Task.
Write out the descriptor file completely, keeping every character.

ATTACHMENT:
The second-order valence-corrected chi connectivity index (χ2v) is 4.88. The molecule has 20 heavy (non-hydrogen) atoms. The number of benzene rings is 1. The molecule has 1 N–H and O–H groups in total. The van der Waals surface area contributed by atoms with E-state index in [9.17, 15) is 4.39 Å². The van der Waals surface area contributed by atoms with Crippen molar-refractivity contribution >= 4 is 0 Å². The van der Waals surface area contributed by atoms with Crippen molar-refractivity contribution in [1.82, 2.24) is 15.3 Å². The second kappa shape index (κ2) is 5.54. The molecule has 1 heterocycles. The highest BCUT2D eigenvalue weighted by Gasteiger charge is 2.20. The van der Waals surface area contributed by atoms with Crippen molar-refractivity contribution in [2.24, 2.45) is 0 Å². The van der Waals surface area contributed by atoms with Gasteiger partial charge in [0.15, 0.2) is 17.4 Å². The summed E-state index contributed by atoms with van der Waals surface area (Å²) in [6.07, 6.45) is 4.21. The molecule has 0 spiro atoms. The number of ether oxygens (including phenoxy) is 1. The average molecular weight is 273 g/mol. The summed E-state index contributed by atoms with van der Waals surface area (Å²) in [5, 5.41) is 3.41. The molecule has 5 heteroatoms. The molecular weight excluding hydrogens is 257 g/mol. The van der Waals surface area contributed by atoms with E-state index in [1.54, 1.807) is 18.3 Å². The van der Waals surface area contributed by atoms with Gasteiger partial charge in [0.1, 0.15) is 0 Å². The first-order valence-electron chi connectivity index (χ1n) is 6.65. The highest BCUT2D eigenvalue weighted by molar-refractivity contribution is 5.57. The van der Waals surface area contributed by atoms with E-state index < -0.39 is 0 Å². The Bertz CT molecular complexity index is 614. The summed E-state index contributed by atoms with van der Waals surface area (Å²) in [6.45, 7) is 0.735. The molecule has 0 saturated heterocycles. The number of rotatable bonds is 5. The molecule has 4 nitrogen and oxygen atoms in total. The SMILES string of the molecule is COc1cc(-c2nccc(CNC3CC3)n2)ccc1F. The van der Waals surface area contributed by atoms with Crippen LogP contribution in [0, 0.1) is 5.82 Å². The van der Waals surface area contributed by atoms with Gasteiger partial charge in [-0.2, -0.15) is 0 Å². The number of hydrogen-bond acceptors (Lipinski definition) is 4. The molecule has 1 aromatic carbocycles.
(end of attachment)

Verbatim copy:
The second-order valence-corrected chi connectivity index (χ2v) is 4.88. The molecule has 20 heavy (non-hydrogen) atoms. The number of benzene rings is 1. The molecule has 1 N–H and O–H groups in total. The van der Waals surface area contributed by atoms with E-state index in [9.17, 15) is 4.39 Å². The van der Waals surface area contributed by atoms with Crippen molar-refractivity contribution >= 4 is 0 Å². The van der Waals surface area contributed by atoms with Crippen molar-refractivity contribution in [1.82, 2.24) is 15.3 Å². The second kappa shape index (κ2) is 5.54. The molecule has 1 heterocycles. The highest BCUT2D eigenvalue weighted by Gasteiger charge is 2.20. The van der Waals surface area contributed by atoms with Crippen molar-refractivity contribution in [2.24, 2.45) is 0 Å². The van der Waals surface area contributed by atoms with Gasteiger partial charge in [0.15, 0.2) is 17.4 Å². The summed E-state index contributed by atoms with van der Waals surface area (Å²) in [6.07, 6.45) is 4.21. The molecule has 0 spiro atoms. The number of ether oxygens (including phenoxy) is 1. The average molecular weight is 273 g/mol. The summed E-state index contributed by atoms with van der Waals surface area (Å²) in [5, 5.41) is 3.41. The molecule has 5 heteroatoms. The molecular weight excluding hydrogens is 257 g/mol. The van der Waals surface area contributed by atoms with E-state index in [1.54, 1.807) is 18.3 Å². The van der Waals surface area contributed by atoms with Gasteiger partial charge in [0.1, 0.15) is 0 Å². The first-order valence-electron chi connectivity index (χ1n) is 6.65. The highest BCUT2D eigenvalue weighted by molar-refractivity contribution is 5.57. The van der Waals surface area contributed by atoms with E-state index < -0.39 is 0 Å². The Bertz CT molecular complexity index is 614. The summed E-state index contributed by atoms with van der Waals surface area (Å²) in [6.45, 7) is 0.735. The molecule has 0 saturated heterocycles. The number of rotatable bonds is 5. The molecule has 4 nitrogen and oxygen atoms in total. The SMILES string of the molecule is COc1cc(-c2nccc(CNC3CC3)n2)ccc1F. The van der Waals surface area contributed by atoms with Crippen LogP contribution in [0, 0.1) is 5.82 Å². The van der Waals surface area contributed by atoms with Gasteiger partial charge in [-0.2, -0.15) is 0 Å². The number of hydrogen-bond acceptors (Lipinski definition) is 4. The molecule has 1 aromatic carbocycles.